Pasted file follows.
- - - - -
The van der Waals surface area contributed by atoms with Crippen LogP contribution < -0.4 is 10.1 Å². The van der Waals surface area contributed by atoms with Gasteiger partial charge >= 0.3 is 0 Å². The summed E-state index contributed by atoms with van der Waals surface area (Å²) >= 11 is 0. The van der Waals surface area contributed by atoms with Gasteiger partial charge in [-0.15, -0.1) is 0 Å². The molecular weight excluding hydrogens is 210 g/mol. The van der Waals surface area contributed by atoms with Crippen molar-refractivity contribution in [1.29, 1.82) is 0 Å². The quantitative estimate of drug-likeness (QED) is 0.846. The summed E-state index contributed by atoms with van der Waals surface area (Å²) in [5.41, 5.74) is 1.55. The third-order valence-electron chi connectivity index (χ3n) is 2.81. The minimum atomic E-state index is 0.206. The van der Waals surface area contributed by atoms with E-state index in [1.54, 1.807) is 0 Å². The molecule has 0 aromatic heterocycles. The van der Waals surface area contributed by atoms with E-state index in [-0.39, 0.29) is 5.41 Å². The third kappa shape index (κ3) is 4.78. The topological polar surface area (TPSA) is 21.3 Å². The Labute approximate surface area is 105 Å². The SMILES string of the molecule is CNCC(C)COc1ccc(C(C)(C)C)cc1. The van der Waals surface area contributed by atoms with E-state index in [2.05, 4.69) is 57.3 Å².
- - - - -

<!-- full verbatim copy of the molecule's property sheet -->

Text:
The van der Waals surface area contributed by atoms with Crippen LogP contribution < -0.4 is 10.1 Å². The van der Waals surface area contributed by atoms with Gasteiger partial charge >= 0.3 is 0 Å². The summed E-state index contributed by atoms with van der Waals surface area (Å²) >= 11 is 0. The van der Waals surface area contributed by atoms with Gasteiger partial charge in [-0.15, -0.1) is 0 Å². The molecular weight excluding hydrogens is 210 g/mol. The van der Waals surface area contributed by atoms with Crippen molar-refractivity contribution in [1.29, 1.82) is 0 Å². The quantitative estimate of drug-likeness (QED) is 0.846. The summed E-state index contributed by atoms with van der Waals surface area (Å²) in [5.41, 5.74) is 1.55. The third-order valence-electron chi connectivity index (χ3n) is 2.81. The minimum atomic E-state index is 0.206. The van der Waals surface area contributed by atoms with E-state index in [1.54, 1.807) is 0 Å². The molecule has 0 aromatic heterocycles. The van der Waals surface area contributed by atoms with E-state index in [-0.39, 0.29) is 5.41 Å². The third kappa shape index (κ3) is 4.78. The topological polar surface area (TPSA) is 21.3 Å². The Labute approximate surface area is 105 Å². The SMILES string of the molecule is CNCC(C)COc1ccc(C(C)(C)C)cc1. The van der Waals surface area contributed by atoms with E-state index in [2.05, 4.69) is 57.3 Å².